“Punting the Pundits” is an Open Thread. It is a selection of editorials and opinions from around the news medium and the t internet blogs. The intent is to provide a forum for your reactions and opinions, not just to the opinions presented, but to what ever you find important.
Dana Milbank: John Maynard Keynes, the GOP’s latest whipping boy
“In the long run we are all dead,” the great 20th-century economist John Maynard Keynes once stipulated.
As usual, Keynes was right, and in this case it’s probably for the better: Keynes didn’t live to see the Republicans of 2010 portray him as some sort of Marxist revolutionary. . . . .
Or perhaps, more ominously, these Republicans know exactly what they are saying when they reject Keynesian intervention: that the government should do nothing to help the millions out of work or to rebuild confidence in the economy.
Glen Greenwald: America the Exceptional
Even for those who believe they’re inured to the absurdities of imperial irony, this is almost too extreme to process:
A federal appeals court on Wednesday ruled that former prisoners of the C.I.A. could not sue over their alleged torture in overseas prisons because such a lawsuit might expose secret government information. . . .
“To this date, not a single victim of the Bush administration’s torture program has had his day in court,” [the ACLU’s Ben] Wizner said. . . . “If this decision stands, the United States will have closed its courts to torture victims while providing complete immunity to their torturers.”
Iraq to pay $400 million for Saddam’s mistreatment of Americans
Iraq has quietly agreed to pay $400 million in claims to American citizens who say they were tortured or traumatized by Saddam Hussein’s regime after his 1990 invasion of Kuwait.
But we invade, occupy and destroy Iraq — while severely abusing, torturing and killing their citizens — and then demand, as a condition for our allowing the end of crippling sanctions, that they fork over hundreds of millions of dollars in compensation to American torture victims, even though it all happened 20 years ago, under an Iraqi regime that no longer even exists. They hate us for our Freedoms.
Nicholas D. Kristof: Is This America?
For a glimpse of how venomous and debased the discourse about Islam has become, consider a blog post in The New Republic this month. Written by Martin Peretz, the magazine’s editor in chief, it asserted: “Frankly, Muslim life is cheap, most notably to Muslims.”
Mr. Peretz added: “I wonder whether I need honor these people and pretend that they are worthy of the privileges of the First Amendment, which I have in my gut the sense that they will abuse.”
Thus a prominent American commentator, in a magazine long associated with tolerance, ponders whether Muslims should be afforded constitutional freedoms. Is it possible to imagine the same kind of casual slur tossed off about blacks or Jews? How do America’s nearly seven million American Muslims feel when their faith is denounced as barbaric?
This is one of those times that test our values, a bit like the shameful interning of Japanese-Americans during World War II, or the disgraceful refusal to accept Jewish refugees from Nazi Europe.
Frank Rich: Time for This Big Dog to Bite Back
NO, he can’t. President Obama can’t reverse the unemployment numbers by Election Day. He can’t get even a modest new stimulus bill past the Party of No, and even if he could, there would be few jobs to show for it until (maybe) 2011. Nor can he rewrite the history of his administration. Its signal accomplishments to date are an initial stimulus package that was overrun by the calamity at hand and a marathon health care battle as yet better known for its unseemly orgy of backroom wrangling than its concrete results. While that brawl raged, the White House seemed indifferent to the mounting number of Americans being tossed onto the Great Recession scrapheap. . . . .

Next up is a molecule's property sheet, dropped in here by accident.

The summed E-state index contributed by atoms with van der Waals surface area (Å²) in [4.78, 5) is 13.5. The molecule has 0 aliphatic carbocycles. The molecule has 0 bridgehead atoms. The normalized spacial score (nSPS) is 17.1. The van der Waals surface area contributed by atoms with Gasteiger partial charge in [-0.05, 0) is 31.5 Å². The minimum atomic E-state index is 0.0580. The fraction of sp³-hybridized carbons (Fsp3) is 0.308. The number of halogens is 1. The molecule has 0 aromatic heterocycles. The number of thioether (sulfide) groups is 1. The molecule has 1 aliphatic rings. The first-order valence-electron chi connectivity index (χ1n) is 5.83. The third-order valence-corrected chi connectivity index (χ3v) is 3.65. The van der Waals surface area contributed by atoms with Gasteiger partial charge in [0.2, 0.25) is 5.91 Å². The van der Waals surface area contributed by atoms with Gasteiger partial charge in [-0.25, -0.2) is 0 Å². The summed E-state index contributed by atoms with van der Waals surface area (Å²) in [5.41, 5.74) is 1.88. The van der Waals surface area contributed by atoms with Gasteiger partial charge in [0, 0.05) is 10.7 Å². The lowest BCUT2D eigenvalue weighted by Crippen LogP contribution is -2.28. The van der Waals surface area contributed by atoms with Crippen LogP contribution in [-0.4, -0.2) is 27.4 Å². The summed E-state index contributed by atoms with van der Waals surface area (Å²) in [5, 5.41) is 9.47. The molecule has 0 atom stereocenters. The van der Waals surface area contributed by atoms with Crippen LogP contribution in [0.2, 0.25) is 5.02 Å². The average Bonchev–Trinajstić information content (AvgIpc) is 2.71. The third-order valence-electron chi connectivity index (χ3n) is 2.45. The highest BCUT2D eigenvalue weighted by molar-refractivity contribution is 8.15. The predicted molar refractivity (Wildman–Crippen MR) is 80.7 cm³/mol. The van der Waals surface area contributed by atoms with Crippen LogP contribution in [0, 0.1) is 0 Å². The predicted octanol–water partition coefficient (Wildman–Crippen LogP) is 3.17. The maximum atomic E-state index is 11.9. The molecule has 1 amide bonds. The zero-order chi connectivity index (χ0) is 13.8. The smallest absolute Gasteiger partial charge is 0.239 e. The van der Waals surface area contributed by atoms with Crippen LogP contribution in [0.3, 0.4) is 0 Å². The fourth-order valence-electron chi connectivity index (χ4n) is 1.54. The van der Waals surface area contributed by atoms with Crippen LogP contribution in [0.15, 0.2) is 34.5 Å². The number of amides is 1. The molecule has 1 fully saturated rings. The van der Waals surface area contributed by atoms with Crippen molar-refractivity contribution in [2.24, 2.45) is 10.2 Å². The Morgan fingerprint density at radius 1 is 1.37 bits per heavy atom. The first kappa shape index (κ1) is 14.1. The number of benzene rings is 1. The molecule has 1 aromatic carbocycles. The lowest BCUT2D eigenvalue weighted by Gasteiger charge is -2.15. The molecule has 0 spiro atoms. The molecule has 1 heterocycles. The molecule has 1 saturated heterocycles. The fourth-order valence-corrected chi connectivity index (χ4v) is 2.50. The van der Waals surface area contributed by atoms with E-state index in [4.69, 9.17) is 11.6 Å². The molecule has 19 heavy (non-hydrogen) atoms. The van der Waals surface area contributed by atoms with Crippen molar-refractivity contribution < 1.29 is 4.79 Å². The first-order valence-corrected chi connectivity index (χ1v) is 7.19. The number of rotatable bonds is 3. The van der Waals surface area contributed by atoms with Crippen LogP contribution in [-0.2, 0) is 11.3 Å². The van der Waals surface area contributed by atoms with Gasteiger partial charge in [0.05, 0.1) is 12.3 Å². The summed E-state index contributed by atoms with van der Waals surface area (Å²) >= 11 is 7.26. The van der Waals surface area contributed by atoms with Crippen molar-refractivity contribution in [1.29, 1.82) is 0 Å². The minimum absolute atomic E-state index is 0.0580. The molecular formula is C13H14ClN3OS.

As many have noted, the obvious political model for Obama this year is Franklin Roosevelt, who at his legendary 1936 Madison Square Garden rally declared that he welcomed the “hatred” of his enemies in the realms of “business and financial monopoly, speculation, reckless banking, class antagonism, sectionalism, war profiteering.” As the historian David Kennedy writes in his definitive book on the period, “Freedom from Fear,” Roosevelt “had little to lose by alienating the right,” including those in the corporate elite, with such invective; they already detested him as vehemently as the Business Roundtable crowd does Obama.
Though F.D.R. was predictably accused of “class warfare,” his antibusiness “radicalism,” was, in Kennedy’s words, “a carefully staged political performance, an attack not on the capitalist system itself but on a few high-profile capitalists.” Roosevelt was trying to co-opt the populist rage of his economically despondent era, some of it uncannily Tea Party-esque in its hysteria, before it threatened that system, let alone his presidency. Only the crazy right confused F.D.R. with communists for taking on capitalism’s greediest players, and since our crazy right has portrayed Obama as a communist, socialist and Nazi for months, he’s already paid that political price without gaining any of the benefits of bringing on this fight in earnest.
F.D.R. presided over a landslide in 1936. The best the Democrats can hope for in 2010 is smaller-than-expected losses. To achieve even that, Obama will have to give an F.D.R.-size performance – which he can do credibly and forcibly only if he really means it. So far, his administration’s seeming coziness with some of the same powerful interests now vilifying him has left middle-class voters, including Democrats suffering that enthusiasm gap, confused as to which side he is on. If ever there was a time for him to clear up the ambiguity, this is it.